Monday, April 12, 2021
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Made in India: How Covid-19 is changing the luxe living room

A pop chair, covered in brass ‘fur’ and nautical resin ‘wood grains’, was to be one of the highlights of Scarlet Splendour’s newest collection — a collaboration with Italian designer Marcantonio, the man behind some of Seletti’s and Qeeboo’s iconic designs. The line didn’t get its due with Milan’s popular annual furniture fair, Salone del Mobile, getting cancelled. But Ashish Bajoria, co-founder of the Kolkata-based luxury brand, isn’t despondent; he’s actually in high spirits. “Since the lockdown started, in just 20 days we closed orders equal to our last year’s turnover!” he tells me over the phone.

This “big boom” is a reaction to the ground reality in countries like Italy, the capital of luxury furniture, where factories are just reopening, and also anticipating possible hardships in importing goods. The uber wealthy have traditionally looked westward for their interiors, with brands like B&B Italia, Poliform, Flos, Fontana Arte, Fendi, Baxter and Poltrona Frau being firm favourites. But today’s new normal means that many interior designers and clients are looking homeward. “This is the best time for [luxury furniture and accessories brands] in India,” adds Bajoria. “It is the ideal time to step up our game, bring out the best quality, and show customers that they aren’t missing out on anything by buying local.”

Interior designer Vinita Chaitanya
 

The time is now

This is not a new trend, of course. In the last few years, there has been an increased appreciation among well-travelled, internationally-minded designers like Abu Jani-Sandeep Khosla, Ashiesh Shah, Tarun Tahiliani and Vikram Phadke for Indian brands that are upping their quality standards, showcasing at top global fairs and catering to international expectations. Bengaluru-based interior designer Vinita Chaitanya, whose plush penthouses and bungalows for clients like actor Deepika Padukone and entrepreneur Kiran Mazumdar have always incorporated Indian accents, recalls a recent project for a city-based billionaire. “[A purveyor of European luxury] he was blown away by the Indian designs I introduced him to, from brands like Viya Home, Taanaaz and Jaipur Trunks Company. He took his guests around, boasting how well they blended with his Italian furnishing,” she says.

With visits to Italy and France, once a prerequisite for any new project, now on hold indefinitely — and the usual three-month wait for imports [sofas, kitchens, wardrobes] getting “pushed by another three months or more” — Chaitanya adds that clients are more open in the current scenario to looking at pieces made locally. “This is our time; and people in my fraternity are realising it. Italy may be ahead in terms of technique — they have generations of expertise — but what we can be proud of is our craft.”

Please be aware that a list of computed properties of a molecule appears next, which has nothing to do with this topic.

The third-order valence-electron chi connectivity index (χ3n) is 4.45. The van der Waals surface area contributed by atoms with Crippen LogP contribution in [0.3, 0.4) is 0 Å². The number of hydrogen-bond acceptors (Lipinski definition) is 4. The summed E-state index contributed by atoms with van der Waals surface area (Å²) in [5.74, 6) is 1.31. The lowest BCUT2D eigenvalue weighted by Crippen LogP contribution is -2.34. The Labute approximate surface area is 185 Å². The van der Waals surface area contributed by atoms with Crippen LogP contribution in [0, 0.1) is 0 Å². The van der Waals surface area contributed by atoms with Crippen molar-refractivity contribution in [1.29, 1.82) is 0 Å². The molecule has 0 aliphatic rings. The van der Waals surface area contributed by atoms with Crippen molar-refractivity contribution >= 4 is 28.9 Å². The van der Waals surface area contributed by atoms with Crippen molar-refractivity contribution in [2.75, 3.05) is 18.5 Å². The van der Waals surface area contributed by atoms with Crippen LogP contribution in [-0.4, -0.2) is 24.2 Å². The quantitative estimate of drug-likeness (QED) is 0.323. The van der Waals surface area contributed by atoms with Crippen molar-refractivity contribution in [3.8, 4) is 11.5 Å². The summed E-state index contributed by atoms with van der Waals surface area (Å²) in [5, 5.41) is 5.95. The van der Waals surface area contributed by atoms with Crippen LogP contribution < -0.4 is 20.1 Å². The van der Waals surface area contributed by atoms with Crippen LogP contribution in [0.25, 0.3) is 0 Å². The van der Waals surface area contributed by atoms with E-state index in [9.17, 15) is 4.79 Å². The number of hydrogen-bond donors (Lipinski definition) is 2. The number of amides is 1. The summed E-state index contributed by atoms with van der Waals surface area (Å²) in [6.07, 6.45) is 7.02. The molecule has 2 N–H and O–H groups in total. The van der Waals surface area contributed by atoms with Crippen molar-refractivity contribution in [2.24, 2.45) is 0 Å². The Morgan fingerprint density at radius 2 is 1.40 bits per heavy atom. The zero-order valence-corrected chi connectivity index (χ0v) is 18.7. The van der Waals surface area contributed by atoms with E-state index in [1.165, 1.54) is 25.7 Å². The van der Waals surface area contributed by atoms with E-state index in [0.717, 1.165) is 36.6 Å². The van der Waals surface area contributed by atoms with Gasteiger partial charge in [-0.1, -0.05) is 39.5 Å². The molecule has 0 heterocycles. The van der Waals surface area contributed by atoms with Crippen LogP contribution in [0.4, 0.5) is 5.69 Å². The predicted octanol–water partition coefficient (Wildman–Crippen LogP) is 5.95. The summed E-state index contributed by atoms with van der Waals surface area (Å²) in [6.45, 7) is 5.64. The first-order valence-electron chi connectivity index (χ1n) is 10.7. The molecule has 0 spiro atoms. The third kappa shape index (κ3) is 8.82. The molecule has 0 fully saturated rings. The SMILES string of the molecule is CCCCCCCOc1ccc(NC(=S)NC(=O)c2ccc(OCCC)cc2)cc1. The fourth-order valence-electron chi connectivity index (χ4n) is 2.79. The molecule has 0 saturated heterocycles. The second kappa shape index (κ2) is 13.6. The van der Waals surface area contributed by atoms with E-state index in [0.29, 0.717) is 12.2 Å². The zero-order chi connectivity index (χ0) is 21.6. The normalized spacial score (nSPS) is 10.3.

The Ring Sofa by Bengaluru-based designer, Sandeep Sangaru

The Ring Sofa by Bengaluru-based designer, Sandeep Sangaru
 

All about scale

The need of the hour is for local brands to pull up their socks and understand what customers are used to in terms of luxury. “It is a great opportunity for designers to be seen,” says Mumbai-based interior and product designer Rooshad Shroff, whose hand carved marble tube lights — launched last November at Raw Collaborative — is now finding more luxury homes. A challenge, however, is that, except for a few brands like luxury furniture makes alsorg, many still struggle with manufacturing capabilities. “This, coupled with the fact that we produce at a smaller scale, hinders us from making the same quality and quantity as the Italians,” he adds. This is what we need to pay attention to in the days to come.

“The biggest advantage Italy has is that their luxury manufacturing started hundreds of years ago; they’ve already perfected the art. In India, we’ve only got into it in the last 10-15 years. But over the next 10 years or so, I think we will see more homegrown brands that will reach the heights of the Italians, French, Germans or Scandinavians,” says Yogesh Chaudhary, director of Jaipur Rugs Group.

Another positive: the renewed interest in sustainability, meaningful purchases and support of all things local, in the wake of the pandemic and its far-reaching ripples. “A lot of things we thought of as luxurious will now become frivolous. There will be more thought applied to what one buys — handcrafted, labour-intensive,” says Chaitanya. But at the same time, she wonders if we will quickly forget all that has happened. “Maybe a few months from now, my clients will say ‘let’s go to Italy and explore’,” she laughs. “But at least there is a move towards local at the moment. And for a lot of us, that’s heart-warming.”

With inputs from Susanna Myrtle Lazarus and Nidhi Adlakha

Clockwise from top left: Copacabana Cocktail Table, Sakura Coffee Table, and co-founder Vikram Goyal

Clockwise from top left: Copacabana Cocktail Table, Sakura Coffee Table, and co-founder Vikram Goyal
 

Viya Home, New Delhi

With a global, India agnostic aesthetic — and collaborations with top interior designers like Christian Louboutin (France) and Kelly Hoppen (the UK) in its portfolio — Viya Home mixes genres, inspirations and techniques. Think a Tree of Life with both Oriental and Mughal references: traditional borders filled with scenes from Japanese and Chinese textiles. “The pendulum has swung to maximalism now. Everyone is celebrating spaces that are luxurious and glamorous,” says co-founder Vikram Goyal, adding that in the last few weeks they’ve been “seeing an increase in inquiries from people [who may not have looked at us earlier] with projects near completion”. He believes more thoughtful purchasing — a desire for individuality and an effort to look distinct from “the man across the street” — is also behind this trend. Something Viya Home has been delivering for years. “Our new collection, Earth, takes inspiration from flora and fauna [drawn from old botanical prints and etchings], and works with them in a modern way, using semi-precious materials in their raw forms,” he says. The Sakura Coffee Table is a stunning example, with its Brutalist style and use of raw agate. Going forward, Goyal would love to collaborate with someone outside the interior design and architecture fields. “I would love to work with a jewellery designer like Viren Bhagat or a Rahul Jain, who is doing amazing work with textiles.” Prices from ₹1.5 lakh. Details: viyahome.com